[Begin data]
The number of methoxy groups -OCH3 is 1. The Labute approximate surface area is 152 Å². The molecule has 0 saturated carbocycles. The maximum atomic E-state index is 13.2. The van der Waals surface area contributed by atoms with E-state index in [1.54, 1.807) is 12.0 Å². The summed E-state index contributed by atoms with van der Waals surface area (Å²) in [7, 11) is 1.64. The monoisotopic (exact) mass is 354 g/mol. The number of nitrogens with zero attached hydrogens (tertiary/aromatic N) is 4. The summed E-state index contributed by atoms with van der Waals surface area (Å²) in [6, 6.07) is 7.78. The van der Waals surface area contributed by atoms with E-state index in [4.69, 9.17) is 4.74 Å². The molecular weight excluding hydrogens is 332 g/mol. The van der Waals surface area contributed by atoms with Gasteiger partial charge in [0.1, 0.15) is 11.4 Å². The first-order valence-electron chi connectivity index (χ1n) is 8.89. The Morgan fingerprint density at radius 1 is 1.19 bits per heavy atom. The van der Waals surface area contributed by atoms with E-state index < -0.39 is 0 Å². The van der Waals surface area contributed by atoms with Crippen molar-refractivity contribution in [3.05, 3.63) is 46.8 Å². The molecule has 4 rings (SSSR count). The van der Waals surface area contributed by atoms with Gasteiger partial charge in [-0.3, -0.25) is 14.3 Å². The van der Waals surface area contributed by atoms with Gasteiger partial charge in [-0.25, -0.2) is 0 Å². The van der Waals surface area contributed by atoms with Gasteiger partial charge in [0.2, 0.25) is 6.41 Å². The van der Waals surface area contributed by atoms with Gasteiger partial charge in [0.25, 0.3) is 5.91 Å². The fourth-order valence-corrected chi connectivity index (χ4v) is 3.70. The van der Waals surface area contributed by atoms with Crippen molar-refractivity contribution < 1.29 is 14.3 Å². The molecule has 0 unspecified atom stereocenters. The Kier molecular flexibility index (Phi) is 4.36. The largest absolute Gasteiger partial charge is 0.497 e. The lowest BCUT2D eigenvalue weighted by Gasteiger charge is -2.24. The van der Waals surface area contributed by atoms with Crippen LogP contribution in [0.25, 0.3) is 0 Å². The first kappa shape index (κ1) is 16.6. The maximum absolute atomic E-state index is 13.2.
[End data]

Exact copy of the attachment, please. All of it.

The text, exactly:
The number of methoxy groups -OCH3 is 1. The Labute approximate surface area is 152 Å². The molecule has 0 saturated carbocycles. The maximum atomic E-state index is 13.2. The van der Waals surface area contributed by atoms with E-state index in [1.54, 1.807) is 12.0 Å². The summed E-state index contributed by atoms with van der Waals surface area (Å²) in [7, 11) is 1.64. The monoisotopic (exact) mass is 354 g/mol. The number of nitrogens with zero attached hydrogens (tertiary/aromatic N) is 4. The summed E-state index contributed by atoms with van der Waals surface area (Å²) in [6, 6.07) is 7.78. The van der Waals surface area contributed by atoms with E-state index in [4.69, 9.17) is 4.74 Å². The molecular weight excluding hydrogens is 332 g/mol. The van der Waals surface area contributed by atoms with Gasteiger partial charge in [0.1, 0.15) is 11.4 Å². The first-order valence-electron chi connectivity index (χ1n) is 8.89. The Morgan fingerprint density at radius 1 is 1.19 bits per heavy atom. The van der Waals surface area contributed by atoms with E-state index < -0.39 is 0 Å². The van der Waals surface area contributed by atoms with Crippen molar-refractivity contribution in [3.05, 3.63) is 46.8 Å². The molecule has 4 rings (SSSR count). The van der Waals surface area contributed by atoms with Gasteiger partial charge in [-0.3, -0.25) is 14.3 Å². The van der Waals surface area contributed by atoms with Gasteiger partial charge in [-0.25, -0.2) is 0 Å². The van der Waals surface area contributed by atoms with Gasteiger partial charge in [0.2, 0.25) is 6.41 Å². The van der Waals surface area contributed by atoms with Gasteiger partial charge in [0.25, 0.3) is 5.91 Å². The fourth-order valence-corrected chi connectivity index (χ4v) is 3.70. The van der Waals surface area contributed by atoms with Crippen molar-refractivity contribution < 1.29 is 14.3 Å². The molecule has 0 unspecified atom stereocenters. The Kier molecular flexibility index (Phi) is 4.36. The largest absolute Gasteiger partial charge is 0.497 e. The lowest BCUT2D eigenvalue weighted by Gasteiger charge is -2.24. The van der Waals surface area contributed by atoms with Crippen LogP contribution in [0.25, 0.3) is 0 Å². The first kappa shape index (κ1) is 16.6. The maximum absolute atomic E-state index is 13.2.